“These are recordings I made whilst travelling down the Usumacinta River in Mexico – on a Clipperton expedition last year. The howler monkeys create an amazing deep, primal growling, scraping sound that seems to travel across distance within the forest. The monkeys themselves are quite small but their sound is big. These sounds happen at dawn and at dusk. It’s a way of communicating their territory; Male howler monkeys use their big voices to defend their turf. Howls by one troop are answered by other males within earshot. Every-one starts and ends the day by checking out where their nearest competitors are. In this way, they protect the food in their territory. It’s an important job because their diet is made up mostly of leaves—not a particularly nutritious food. Finding young, nutritious leaves is a priority”.
On mainstream radio certain pieces of music are played regularly at specific times. This is a way of quickly identifying which station you’re tuned to and as a way of marking the time. On Radio 4 for example, think of Sailing By with its repetitive and somehow reassuring tune, played every night at 00:45. Here on Radiophenia we have our own station idents that will play each day at midnight and midday. These are recording of howler monkeys made by Stephen Hurrel. He says:
These recordings, introduced by Nerea Bello, will be played at dawn and dusk – but MEXICO time – so that it synchronises with the activities of the howler monkeys. Mexico is 6 hours behind so 6am would be noon UK time and 6pm midnight. It’s a way of making a conceptual real-time link with another place in another part of the world, other kinds of activities and as a reminder of what’s happening in the natural world.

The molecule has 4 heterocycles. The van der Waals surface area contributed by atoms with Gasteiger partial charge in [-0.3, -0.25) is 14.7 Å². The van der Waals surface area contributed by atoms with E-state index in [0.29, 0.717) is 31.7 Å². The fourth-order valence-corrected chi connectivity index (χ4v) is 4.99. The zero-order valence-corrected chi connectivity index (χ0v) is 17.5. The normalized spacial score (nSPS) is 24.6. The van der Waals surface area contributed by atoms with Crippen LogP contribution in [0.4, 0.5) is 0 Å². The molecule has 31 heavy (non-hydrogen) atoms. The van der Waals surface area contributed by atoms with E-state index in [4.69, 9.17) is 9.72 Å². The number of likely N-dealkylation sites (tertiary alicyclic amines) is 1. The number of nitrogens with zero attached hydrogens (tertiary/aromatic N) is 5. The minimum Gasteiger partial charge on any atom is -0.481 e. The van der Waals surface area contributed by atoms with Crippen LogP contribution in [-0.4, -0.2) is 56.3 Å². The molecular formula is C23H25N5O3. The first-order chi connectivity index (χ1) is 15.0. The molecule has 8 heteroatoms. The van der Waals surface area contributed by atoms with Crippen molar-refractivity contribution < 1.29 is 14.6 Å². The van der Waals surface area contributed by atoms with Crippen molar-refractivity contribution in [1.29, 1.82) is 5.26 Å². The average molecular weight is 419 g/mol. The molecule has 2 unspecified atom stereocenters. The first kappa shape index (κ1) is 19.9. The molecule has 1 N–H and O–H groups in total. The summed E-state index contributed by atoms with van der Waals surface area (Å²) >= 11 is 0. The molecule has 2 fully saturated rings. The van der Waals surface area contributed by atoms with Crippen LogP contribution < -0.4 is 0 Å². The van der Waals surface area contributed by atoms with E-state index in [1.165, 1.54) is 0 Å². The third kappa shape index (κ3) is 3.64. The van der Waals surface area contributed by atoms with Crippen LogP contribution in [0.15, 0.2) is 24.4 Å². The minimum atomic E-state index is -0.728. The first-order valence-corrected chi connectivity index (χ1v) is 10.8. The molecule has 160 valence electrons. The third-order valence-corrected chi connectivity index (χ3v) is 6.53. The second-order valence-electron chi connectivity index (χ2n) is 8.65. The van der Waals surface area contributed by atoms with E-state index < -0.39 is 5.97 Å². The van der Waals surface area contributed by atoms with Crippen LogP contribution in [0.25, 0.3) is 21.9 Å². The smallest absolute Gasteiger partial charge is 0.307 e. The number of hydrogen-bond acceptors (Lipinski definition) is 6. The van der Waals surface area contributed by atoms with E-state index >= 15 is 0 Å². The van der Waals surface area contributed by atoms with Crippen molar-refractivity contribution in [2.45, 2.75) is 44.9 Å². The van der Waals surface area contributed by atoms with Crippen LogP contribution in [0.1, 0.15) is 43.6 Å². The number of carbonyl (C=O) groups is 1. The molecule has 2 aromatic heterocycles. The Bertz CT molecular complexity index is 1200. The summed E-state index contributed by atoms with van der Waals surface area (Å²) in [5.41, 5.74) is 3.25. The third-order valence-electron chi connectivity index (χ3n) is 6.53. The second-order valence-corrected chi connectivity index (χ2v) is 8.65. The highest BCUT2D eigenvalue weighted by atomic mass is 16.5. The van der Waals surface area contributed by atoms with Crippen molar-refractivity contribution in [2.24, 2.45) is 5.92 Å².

Stephen Hurrel undertook undergraduate and postgraduate studies in Fine Art at The Glasgow School of Art from 1984 to 1989. Exhibitions and projects include: Sea Change, Royal Botanic Garden, Edinburgh (2013); Mapping the Sea: Barra, Cape Farewell Commission, Barra (2012); Turbulent Terrain, Latrobe Gallery, Australia (2009); Beneath and Beyond, Tramway, Glasgow (2008); Here + Now, Dundee Contemporary Arts (2000); and Zones [ZONES] – An Audiology of the River Clyde, Glasgow (1999). Hurrel’s work has been included in festivals such as: Walk & Talk Azores – Public Art Festival, Portugal (2013); Soundwave ((5)), San Francisco (2012); FesteArte Video Art Festival, Rome (2010); and Glasgow International (2005 and 2008). He lives and works in Glasgow.
12th April 2015